Lloyd Davey, twenty years building his own boat in an old mill

©Lloyd Davey

Generally, the organisers of the Global Solo Challenge (GSC) prefer that entrants make use of second-hand yachts or boats that they already own. This preference makes the challenge more affordable and egalitarian, but more importantly, it comes from the organisers’ desire to make the whole challenge as environmentally sustainable as possible. This is relevant given the large amount of materials and the emissions that are involved in building a new boat, especially when that boat is built specifically for a particular race or challenge.

However, British entrant Lloyd Davey is actually sailing a ‘new’ boat in the 2023–2024 challenge. His boat, Taqua II, is a 13-metre (42-foot) fast cruising boat designed by Warwick Buckley of Buckley Yacht Design.

This boat, a B42, is built of an epoxy strip plank construction with a 2.4-metre draft and a fractional rig, and although technically it could be called a new boat, the construction of this boat has actually taken him twenty years to complete.

Lloyd’s passion for boats and sailing comes from his early reading of the likes of Joshua Slocum and the stories of the original 1968 Golden Globe Race. It sparked his sense of adventure and interest in the human side of the challenge when he was a young man. He originally sailed a windsurfer, but after he was introduced to sailing a cruiser by a friend, he was hooked.

©Lloyd Davey


The story of Taqua II started way back in the early 2000s, when Lloyd completed a 9-month course in boatbuilding at The Lyme Regis School of Boat Building (which is now the boat building academy). He then worked in a number of boatyards in England and then in Brittany, France, where he still lives today, in a converted old sawmill on the banks of the River Rance.

He created his ‘Bonehead’ boatyard within the mill, and then, as a hobby, he started to build his own yacht whilst working full-time in building renovations.

And, in the main, Lloyd built this yacht without the assistance of a team. It’s really amazing when you compare this to the number of people involved in some of the yacht builds used in other races.

Lloyd is as proud as punch of his creation and says that the beauty of his yacht being a self-build is that he knows every inch of her. He knows every electrical circuit and every piece of rigging. He says with that kind of knowledge, you instinctively know your way around the boat, where to tread, and where to hold on to, even in the dark or in a rough sea. The only item that he did not build was the inboard engine, which was bought second-hand, but even this he completely stripped and renovated.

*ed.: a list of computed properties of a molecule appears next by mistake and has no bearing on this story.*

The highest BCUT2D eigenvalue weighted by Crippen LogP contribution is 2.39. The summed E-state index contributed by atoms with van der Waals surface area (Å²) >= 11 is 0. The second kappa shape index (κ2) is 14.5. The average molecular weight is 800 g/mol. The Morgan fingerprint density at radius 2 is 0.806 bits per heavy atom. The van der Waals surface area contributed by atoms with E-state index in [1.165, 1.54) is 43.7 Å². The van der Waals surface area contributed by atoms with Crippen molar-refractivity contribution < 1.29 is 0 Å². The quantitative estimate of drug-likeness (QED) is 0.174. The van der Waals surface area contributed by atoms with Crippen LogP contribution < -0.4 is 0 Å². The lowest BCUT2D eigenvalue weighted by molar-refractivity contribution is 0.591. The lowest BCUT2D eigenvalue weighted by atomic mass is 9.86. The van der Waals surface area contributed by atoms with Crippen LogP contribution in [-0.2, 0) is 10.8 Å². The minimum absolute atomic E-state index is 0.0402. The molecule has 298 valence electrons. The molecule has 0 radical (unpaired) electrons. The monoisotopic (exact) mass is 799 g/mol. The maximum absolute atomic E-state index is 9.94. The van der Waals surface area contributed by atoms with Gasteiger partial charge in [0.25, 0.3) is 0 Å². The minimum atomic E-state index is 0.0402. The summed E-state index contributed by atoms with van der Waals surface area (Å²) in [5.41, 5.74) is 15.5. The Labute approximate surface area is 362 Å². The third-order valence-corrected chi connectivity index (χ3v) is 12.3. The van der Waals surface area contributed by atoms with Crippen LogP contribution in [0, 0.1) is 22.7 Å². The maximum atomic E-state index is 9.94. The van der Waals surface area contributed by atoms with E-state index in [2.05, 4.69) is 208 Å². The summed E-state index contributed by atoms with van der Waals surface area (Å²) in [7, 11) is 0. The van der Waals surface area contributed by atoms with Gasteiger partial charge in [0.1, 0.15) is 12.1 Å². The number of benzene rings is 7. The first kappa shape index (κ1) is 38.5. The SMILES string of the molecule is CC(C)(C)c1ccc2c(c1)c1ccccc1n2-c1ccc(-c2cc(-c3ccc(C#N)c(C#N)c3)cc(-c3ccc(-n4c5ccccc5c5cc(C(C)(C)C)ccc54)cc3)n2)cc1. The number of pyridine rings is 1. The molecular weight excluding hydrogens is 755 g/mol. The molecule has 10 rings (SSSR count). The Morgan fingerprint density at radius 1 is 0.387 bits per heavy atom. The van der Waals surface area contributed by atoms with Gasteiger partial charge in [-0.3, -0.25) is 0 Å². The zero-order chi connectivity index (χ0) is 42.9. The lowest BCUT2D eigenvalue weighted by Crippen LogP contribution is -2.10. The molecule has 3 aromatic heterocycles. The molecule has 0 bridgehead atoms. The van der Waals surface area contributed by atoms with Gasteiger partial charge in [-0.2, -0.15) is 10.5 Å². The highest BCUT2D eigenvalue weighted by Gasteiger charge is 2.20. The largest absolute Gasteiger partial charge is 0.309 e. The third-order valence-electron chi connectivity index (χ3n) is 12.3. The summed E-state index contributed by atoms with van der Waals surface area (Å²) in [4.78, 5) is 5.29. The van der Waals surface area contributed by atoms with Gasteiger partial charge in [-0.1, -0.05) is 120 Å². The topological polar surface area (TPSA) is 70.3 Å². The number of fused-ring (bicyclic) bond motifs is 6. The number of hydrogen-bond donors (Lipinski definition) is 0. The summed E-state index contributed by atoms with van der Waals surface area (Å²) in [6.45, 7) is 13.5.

©Lloyd Davey


Lloyd’s attitude towards building Taqua II can be best encapsulated by his Facebook post from last year:

“Global Solo Challenge or Scrapheap Challenge? Here at the Bonehead boatyard, it’s sometimes difficult to know, but being a firm believer in recycling and a firm disbeliever of the nonsense surrounding the current monstrous price hikes, I decided to rummage in the scrap pile and make the radar pole and upper rudder bearing bracket. In the end, it cost me time, a packet of welding rods, and some paint.”

Once it was seaworthy, the boat was taken from where he lives in an idyllic small village called Mérillac (which is inland) up to Roscoff, on the Atlantic coast of France, where, last autumn, she was put into the water.

©Lloyd Davey


A 42-foot boat, being transported on a low loader through the small lanes of rural Brittany, attracted some considerable attention (and I imagine some impatient Gallic shrugs, as well!).

Now fully rigged, Lloyd is getting in as much time out on the water as he can.

Lloyd explained that as he was coming towards the end of the construction of his yacht, he had actually thought to himself that it would be great if someone organised an event whereby yachts such as his and someone with more limited funds and experience could sail around the world. He then read about the GSC and entered.

©Lloyd Davey


He is happy with the sea trials he has undertaken to date, though there are some ongoing jobs and further sea trials to be completed before his planned 2,000-mile solo qualifying sail, which he hopes to complete in May.

Experience-wise, Lloyd has previously clocked up over 12,000 nautical miles at sea, of which 1,200 nm were solo, and he has previously crossed the Atlantic. Most of his sailing was on his previous yacht, Taqua 1, a 25-foot Tomahawk, as well as his being involved in the delivery of yachts.

We spoke about the origins of the name Taqua. His original boat was already named when he bought her, and Lloyd thought that this name might be of Native American origin and relate to the class of yacht being called Tomahawk. However, his research into this has drawn a blank. So, because his previous yacht had kept him safe, he superstitiously decided to call his new yacht Taqua II, so as not to break with the good fortune the previous yacht had brought him.

Like many of the entrants, Lloyd is virtually self-funded for the challenge, and he hopes to sell a property he owns in France to pay for a number of items he still requires (auto-steering gear, a second liferaft, an EPIRB, etc). The money invested in this property was actually intended to be his retirement fund!

Lloyd Davey
Near-sistership of Lloyd Davey’s B42 – © Warwick Buckley


As a top up, Lloyd is planning to sell some advertising space on his yacht to local businesses. The bigger the advertisement, the more the business will pay. Given the amount Lloyd intends to charge and the worldwide exposure that the GSC should attract, this should prove a popular form of advertising.

Lloyd admits that once the GSC is completed, he plans to build another sailing boat, perhaps a clinker-built dinghy, which he hopes should only take him about a year to complete!